The U.S. Department of Labor (DOL) issued three opinion letters on January 7, 2020—one addressing the Family Medical Leave Act (FMLA) and two on the Fair Labor Standards Act (FLSA). The FMLA letter clarifies whether a combined general health district must consider employees of the county located in said health district when determining FMLA eligibility. As for the FLSA letters, one explores how a nondiscretionary bonus factors into an employee's regular rate of pay, while the other looks at whether per-project payments satisfy the salary basis test for exemption. Below, we take a closer look at each of these letters. More ›

New York State Prohibits Employee Discrimination Over Reproductive Health Decisions

On November 8, 2019, Governor Andrew Cuomo expanded the list of protected categories under existing New York City Human Rights Law by signing the New York Reproductive Choice Law. Under this provision, employers are prohibited from discriminating against employees or their dependents for their reproductive health decisions. Specifically, the law prohibits employers from accessing personal information about an employee or dependent's "use or access of a particular drug, device or medical service without the employee's prior informed affirmative written consent." Further, employers cannot retaliate against or treat an employee differently because they "use or access a particular drug, device or medical service." More ›

State of Illinois Prohibits Employers from Using Salary History in Hiring Process

On July 31, 2019, Illinois joined a growing list of state and local governments that have banned employers from using salary history in the hiring process. For those keeping count, there are now 18 state bans and 18 municipal bans nationwide. Illinois adopted its salary history ban through an amendment of the Illinois Equal Pay Act of 2003. Once the ban goes into effect, Illinois employers, employment agencies, and staff will be prohibited from seeking salary history information from a job candidate or her past employer. The main purpose of these bans is to bridge the wage gap between men and women doing the same or similar jobs. Many believe salary history information is used to perpetuate the long-running salary differences between the sexes, because employers have historically set starting salaries based on last reported wages by the applicant. The ban brings significant changes for employers, so it is likely that litigation in this area will increase. Fortunately, there are proactive steps employers can take to prepare for the ban, which goes into effect September 29, 2019. More ›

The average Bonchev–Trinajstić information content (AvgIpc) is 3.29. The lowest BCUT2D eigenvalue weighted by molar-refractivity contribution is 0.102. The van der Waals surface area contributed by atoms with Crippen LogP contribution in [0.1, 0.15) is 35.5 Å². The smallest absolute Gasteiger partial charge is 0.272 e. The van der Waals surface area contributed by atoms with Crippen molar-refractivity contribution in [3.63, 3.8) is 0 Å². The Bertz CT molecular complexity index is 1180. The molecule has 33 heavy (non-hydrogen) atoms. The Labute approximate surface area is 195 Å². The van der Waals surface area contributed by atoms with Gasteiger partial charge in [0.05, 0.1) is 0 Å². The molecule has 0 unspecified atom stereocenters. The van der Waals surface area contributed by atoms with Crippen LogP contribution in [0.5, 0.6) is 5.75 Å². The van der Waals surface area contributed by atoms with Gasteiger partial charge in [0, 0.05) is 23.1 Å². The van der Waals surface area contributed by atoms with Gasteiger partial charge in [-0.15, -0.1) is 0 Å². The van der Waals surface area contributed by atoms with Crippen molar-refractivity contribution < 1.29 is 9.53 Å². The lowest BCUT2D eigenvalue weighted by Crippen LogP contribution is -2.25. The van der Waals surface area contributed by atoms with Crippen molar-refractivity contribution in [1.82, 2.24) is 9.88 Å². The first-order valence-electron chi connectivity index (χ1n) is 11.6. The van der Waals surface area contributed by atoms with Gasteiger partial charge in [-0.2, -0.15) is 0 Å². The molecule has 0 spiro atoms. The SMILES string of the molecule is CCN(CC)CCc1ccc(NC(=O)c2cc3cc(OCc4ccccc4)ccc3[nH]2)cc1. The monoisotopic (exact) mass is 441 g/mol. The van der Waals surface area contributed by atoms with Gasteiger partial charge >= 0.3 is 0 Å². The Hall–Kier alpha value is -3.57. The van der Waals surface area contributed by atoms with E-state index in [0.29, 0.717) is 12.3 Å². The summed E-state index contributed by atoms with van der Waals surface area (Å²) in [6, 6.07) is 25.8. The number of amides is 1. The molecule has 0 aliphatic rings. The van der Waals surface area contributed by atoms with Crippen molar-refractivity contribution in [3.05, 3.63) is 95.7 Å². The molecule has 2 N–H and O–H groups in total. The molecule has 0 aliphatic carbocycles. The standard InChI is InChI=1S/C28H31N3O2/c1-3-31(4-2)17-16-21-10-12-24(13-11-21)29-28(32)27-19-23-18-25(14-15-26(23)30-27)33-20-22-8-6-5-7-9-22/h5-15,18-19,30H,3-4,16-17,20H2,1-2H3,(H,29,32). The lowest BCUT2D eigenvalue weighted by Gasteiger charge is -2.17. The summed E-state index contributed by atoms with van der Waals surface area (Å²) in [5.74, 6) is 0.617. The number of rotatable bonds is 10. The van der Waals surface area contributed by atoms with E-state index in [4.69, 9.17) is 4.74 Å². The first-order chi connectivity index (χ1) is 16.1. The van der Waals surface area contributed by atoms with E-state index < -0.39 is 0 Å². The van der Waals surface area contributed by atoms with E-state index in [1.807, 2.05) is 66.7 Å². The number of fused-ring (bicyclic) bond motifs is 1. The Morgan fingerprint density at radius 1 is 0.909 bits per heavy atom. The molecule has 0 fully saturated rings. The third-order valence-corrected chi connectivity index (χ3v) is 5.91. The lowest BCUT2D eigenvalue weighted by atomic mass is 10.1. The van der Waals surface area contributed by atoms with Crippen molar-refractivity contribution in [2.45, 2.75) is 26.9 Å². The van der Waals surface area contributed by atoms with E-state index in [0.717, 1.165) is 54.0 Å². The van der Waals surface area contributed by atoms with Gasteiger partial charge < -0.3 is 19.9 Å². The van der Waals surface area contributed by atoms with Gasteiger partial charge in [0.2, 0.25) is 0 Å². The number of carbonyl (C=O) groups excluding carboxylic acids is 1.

Seventh Circuit Rules Termination Based on Political Affiliation Was Lawful

As a result of the 2018 midterms, many public offices will be transitioning from one political party to the other. In a timely decision, the Seventh Circuit recently reaffirmed that government entities have the right to discharge employees for political reasons, including political affiliation, in certain circumstances. More ›

Illinois District Court Weighs in on Essential Functions Under the ADA

A central tenet of the Americans with Disabilities Act is that an employee must be a qualified individual with a disability to receive its protections. A qualified individual with a disability must be able to perform the essential functions of the position with or without a reasonable accommodation. While an employer may modify the duties for an employee to accommodate medical restrictions, this does not mean the essential purpose of the original job must change. The Northern District of Illinois recently addressed this issue in a case involving a Chicago police officer. The officer had suffered several disabling strokes. For years, she worked in a light duty assignment taking police reports over the phone. More ›